Hey, what happened to “trial by combat”? Team Trump abruptly withdrew the four outstanding lawsuits relating to the 2020 general election in Georgia, claiming in a press release that the state settled the case by agreeing to review Team Trump’s evidence. Nonsense, Georgia attorney general Christopher Carr responded — the state made no such deal, and Trump’s team withdrew rather than submit the evidence in a court of law:
President Donald Trump’s explanation on Thursday for why he’s dropping a Hail Mary lawsuit to reverse his election loss in Georgia is false, the state’s Republican attorney general said.
The outgoing president told a federal judge he’s voluntarily dismissing the suit seeking to invalidate the election result because he reached an out-of-court settlement agreement to sit down with state officials and discuss data allegedly showing voter fraud. But no such deal exists, Georgia Attorney General Christopher Carr said in a filing responding to Trump. …
Carr said in Thursday’s filing that Georgia had balked at repeated efforts by Trump to discuss a settlement because they viewed his claims as “frivolous” and believed the state would prevail. In an email exchange attached to the state’s filing, the attorney general rejected Trump’s framing of a letter from Carr’s office.
“The letter was not a settlement offer, as you characterize it,” Carr’s office said in the email to Trump’s lawyer, Kurt Hilbert. Hilbert went on to tell the judge that Trump had reached a settlement with the state anyway.
Huh? Just yesterday, Rudy Giuliani insisted that Team Trump’s crack legal team had new evidence that would blow the lid off the Dominion conspiracy. They couldn’t wait to force Georgia and other states into defending against their new “expert” who would explain why ballots counts shifted late in the process … apart from, y’know, the fact that Donald Trump demanded that his voters not use the mail and absentee ballots that got counted after Election Day returns in many states. (In Pennsylvania, they got counted afterward specifically because Republicans in the state legislature refused to allow them to be counted any earlier.) Rudy didn’t just want a trial — Trump’s top attorney on election challenges wanted “trial by combat!”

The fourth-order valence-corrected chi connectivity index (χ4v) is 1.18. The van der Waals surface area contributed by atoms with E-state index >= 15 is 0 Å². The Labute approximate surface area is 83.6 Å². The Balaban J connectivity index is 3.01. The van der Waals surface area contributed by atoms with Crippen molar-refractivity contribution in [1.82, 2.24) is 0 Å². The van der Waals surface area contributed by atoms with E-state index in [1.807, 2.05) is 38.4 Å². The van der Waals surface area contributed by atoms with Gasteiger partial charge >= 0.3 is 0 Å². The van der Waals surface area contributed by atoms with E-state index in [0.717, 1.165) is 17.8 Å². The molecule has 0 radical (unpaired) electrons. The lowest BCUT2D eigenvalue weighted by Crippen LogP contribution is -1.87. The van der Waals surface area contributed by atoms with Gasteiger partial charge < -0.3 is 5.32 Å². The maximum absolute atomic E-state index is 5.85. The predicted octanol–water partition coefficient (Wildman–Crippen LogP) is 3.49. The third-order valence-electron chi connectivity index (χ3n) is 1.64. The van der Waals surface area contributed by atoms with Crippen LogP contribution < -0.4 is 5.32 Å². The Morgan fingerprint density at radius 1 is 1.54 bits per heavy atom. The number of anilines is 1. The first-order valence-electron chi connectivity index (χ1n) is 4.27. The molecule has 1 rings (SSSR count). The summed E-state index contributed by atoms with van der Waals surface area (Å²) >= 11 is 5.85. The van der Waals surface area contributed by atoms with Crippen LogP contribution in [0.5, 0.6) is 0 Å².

In that sense, this looks like desertion in the face of the enemy. Why didn’t they show that evidence in court? Secretary of state Brad Raffensperger has a pretty good idea, given that the trial would have started tomorrow:
Raffensperger said there was a trial scheduled for Friday in front of Cobb County Superior Court Judge Adele Grubbs.
“Rather than presenting their evidence and witnesses to a court and to cross-examination under oath, the Trump campaign wisely decided the smartest course was to dismiss their frivolous cases,” said Raffensperger.
“Spreading disinformation about elections is dangerous and wrong,” said Secretary Raffensperger. “It was wrong when Stacey Abrams and her allies made false claims about Georgia’s election processes following the 2018 election and run-up to the 2020 election, and it’s wrong when the President and his allies are doing it now.”
Why not appear in court and present the blockbuster evidence Giuliani promised at the rally on the Mall yesterday? There could be three reasons, not necessarily mutually exclusive:
- The counting of the Electoral College votes in Congress yesterday mooted the challenge
- The violence on Capitol Hill convinced Trump to concede
- The lawyers didn’t want to violate good-faith ethics requirements by entering obviously false representations in court
YMMV, but consider that (1) and (2) don’t really fit. The challenges were moot a month ago, when Georgia certified its slate of electors, and certainly by December 14 when the Electoral College met to receive them; Congress doesn’t have authority or jurisdiction to certify and/or validate electors outside of having a second certified slate of electors to compete for recognition. As for (2), Trump still hasn’t conceded, despite plenty of opportunities to do so. He pledged early this morning (through Dan Scavino) to transfer power in an orderly manner, but only while insisting that he won the election.
That leaves us with (3), which is what Raffensperger assumes as well. This is the same kind of withdrawal excuse Team Trump’s lawyers pulled in Michigan too, when they abruptly withdrew their a challenge because Wayne County had supposedly stopped their certification. The problem with that explanation was that the county had already completed certification at that point. The state complained at the time that Trump’s lawyers misrepresented the circumstances in court filings, much like what Carr and Raffensperger allege here too.
The obvious conclusion here is that Giuliani was lying about the blockbuster new evidence of massive election fraud at the rally yesterday. If they had such evidence, they would have submitted it in court just to vindicate their public claims. The lawyers didn’t want to go to court in Michigan to test their claims about Wayne County, and now they’ve run away from a hearing tomorrow that would have put those claims on the table for full scrutiny rather than demagoguery. The retreat therefore speaks for itself.
Final thought: This retreat makes Giuliani’s speech yesterday even more juicy for Dominion’s upcoming defamation suit against Rudy and everyone involved in yesterday’s rally, doesn’t it?